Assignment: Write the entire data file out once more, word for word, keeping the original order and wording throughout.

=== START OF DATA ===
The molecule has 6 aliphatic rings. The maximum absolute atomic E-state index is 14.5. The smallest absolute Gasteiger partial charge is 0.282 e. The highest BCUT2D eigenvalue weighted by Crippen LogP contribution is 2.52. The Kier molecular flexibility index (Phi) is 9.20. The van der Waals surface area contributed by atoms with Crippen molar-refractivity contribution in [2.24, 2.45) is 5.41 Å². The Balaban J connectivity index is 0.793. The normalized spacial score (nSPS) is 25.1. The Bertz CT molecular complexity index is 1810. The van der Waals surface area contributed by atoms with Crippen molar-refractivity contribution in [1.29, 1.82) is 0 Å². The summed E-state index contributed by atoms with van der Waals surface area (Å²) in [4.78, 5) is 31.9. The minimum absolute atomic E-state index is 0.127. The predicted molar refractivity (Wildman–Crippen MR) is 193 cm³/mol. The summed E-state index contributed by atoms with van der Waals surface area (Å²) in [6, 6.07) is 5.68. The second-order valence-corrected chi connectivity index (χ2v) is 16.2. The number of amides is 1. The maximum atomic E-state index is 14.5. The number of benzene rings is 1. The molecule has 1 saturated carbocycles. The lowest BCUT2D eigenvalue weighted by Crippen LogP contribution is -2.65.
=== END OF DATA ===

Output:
The molecule has 6 aliphatic rings. The maximum absolute atomic E-state index is 14.5. The smallest absolute Gasteiger partial charge is 0.282 e. The highest BCUT2D eigenvalue weighted by Crippen LogP contribution is 2.52. The Kier molecular flexibility index (Phi) is 9.20. The van der Waals surface area contributed by atoms with Crippen molar-refractivity contribution in [2.24, 2.45) is 5.41 Å². The Balaban J connectivity index is 0.793. The normalized spacial score (nSPS) is 25.1. The Bertz CT molecular complexity index is 1810. The van der Waals surface area contributed by atoms with Crippen molar-refractivity contribution in [1.29, 1.82) is 0 Å². The summed E-state index contributed by atoms with van der Waals surface area (Å²) in [4.78, 5) is 31.9. The minimum absolute atomic E-state index is 0.127. The predicted molar refractivity (Wildman–Crippen MR) is 193 cm³/mol. The summed E-state index contributed by atoms with van der Waals surface area (Å²) in [6, 6.07) is 5.68. The second-order valence-corrected chi connectivity index (χ2v) is 16.2. The number of amides is 1. The maximum atomic E-state index is 14.5. The number of benzene rings is 1. The molecule has 1 saturated carbocycles. The lowest BCUT2D eigenvalue weighted by Crippen LogP contribution is -2.65.